There Is Real Death In This Video Game

Illustration for article titled There Is Real Death In This Video Game

Death, along with taxes, is one of only two certainties in life. Yet in games, death is never really death. Its just a speed bump. In this game, though, death is death, and it is final.


Beloved niche PC publishers Paradox Interactive today revealed Salem, a free-to-play MMO that wants to make sure that players take their decision-making seriously. To this end, things you do in the game are promised to have a lasting effect, while more importantly, if you die, you are dead.

Your character is gone, and all your equipment is set loose for other players to grab. There is no respawning, no retention of your name or your stats or your skills. You are simply dead, and if you want to play again, you need to start all over at the beginning with a new name and a new character.

A few games have had this as an option before, in both single (Diablo II) and multiplayer (like Wurm Online), but an MMO - in a persistent world - where it comes as standard? Where a large part of the appeal for people is generally the tending and nurturing of a single character over many hours of online play? It's a brave decision, and one that has a far more drastic impact than in a singleplayer game, where you're the only person who cares. In an MMO, when you die, you can be mourned.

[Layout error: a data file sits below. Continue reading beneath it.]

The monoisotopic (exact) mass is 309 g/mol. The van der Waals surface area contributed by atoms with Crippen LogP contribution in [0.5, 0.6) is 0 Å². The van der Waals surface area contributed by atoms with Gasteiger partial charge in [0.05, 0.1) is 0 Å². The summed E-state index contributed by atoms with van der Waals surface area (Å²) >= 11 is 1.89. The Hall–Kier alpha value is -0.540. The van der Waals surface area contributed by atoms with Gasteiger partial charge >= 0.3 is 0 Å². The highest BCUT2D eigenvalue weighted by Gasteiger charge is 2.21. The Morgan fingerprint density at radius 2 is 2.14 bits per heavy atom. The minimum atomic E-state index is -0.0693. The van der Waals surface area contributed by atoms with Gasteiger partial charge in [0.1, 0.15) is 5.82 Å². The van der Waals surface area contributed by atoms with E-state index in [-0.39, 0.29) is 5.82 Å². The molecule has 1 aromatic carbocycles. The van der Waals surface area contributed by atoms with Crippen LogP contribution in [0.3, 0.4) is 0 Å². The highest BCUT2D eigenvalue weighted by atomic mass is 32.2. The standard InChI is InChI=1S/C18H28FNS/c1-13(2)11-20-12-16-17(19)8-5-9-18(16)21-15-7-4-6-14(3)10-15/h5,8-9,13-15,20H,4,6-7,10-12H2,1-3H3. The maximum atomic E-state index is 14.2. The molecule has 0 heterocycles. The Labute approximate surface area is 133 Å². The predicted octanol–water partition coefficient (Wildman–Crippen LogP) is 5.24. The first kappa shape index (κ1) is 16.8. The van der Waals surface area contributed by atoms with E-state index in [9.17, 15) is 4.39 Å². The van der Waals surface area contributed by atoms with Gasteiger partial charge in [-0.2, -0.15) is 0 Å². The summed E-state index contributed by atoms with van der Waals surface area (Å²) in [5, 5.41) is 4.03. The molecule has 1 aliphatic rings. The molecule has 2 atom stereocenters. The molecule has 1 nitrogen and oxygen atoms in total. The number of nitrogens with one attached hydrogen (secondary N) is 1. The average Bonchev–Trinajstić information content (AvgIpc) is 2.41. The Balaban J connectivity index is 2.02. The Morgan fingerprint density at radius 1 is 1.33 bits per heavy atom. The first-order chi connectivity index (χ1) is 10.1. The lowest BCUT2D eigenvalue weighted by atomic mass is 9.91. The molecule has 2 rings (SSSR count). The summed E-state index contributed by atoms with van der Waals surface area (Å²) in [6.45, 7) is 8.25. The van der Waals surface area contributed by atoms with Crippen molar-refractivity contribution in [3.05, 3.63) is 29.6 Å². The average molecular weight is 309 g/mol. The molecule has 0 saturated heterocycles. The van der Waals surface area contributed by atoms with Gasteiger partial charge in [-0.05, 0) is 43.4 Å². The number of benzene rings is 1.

How it looks and plays are still yet to be disclosed, but the interview (via PC Gamer) with the game's designer Bjorn Johannessen below makes it sound like they're taking the world-building of Minecraft and turning it into a story-driven MMO set in colonial New England.

It's being developed by a small Swedish studio by the name of Seatribe, who for a while now have been working on something very similar called Haven & Hearth.

Salem is due out on PC later this year.


The Sentient Meat

He sounds like a hipster douche, name-dropping like that and sitting in that pose.. that smirk and vest.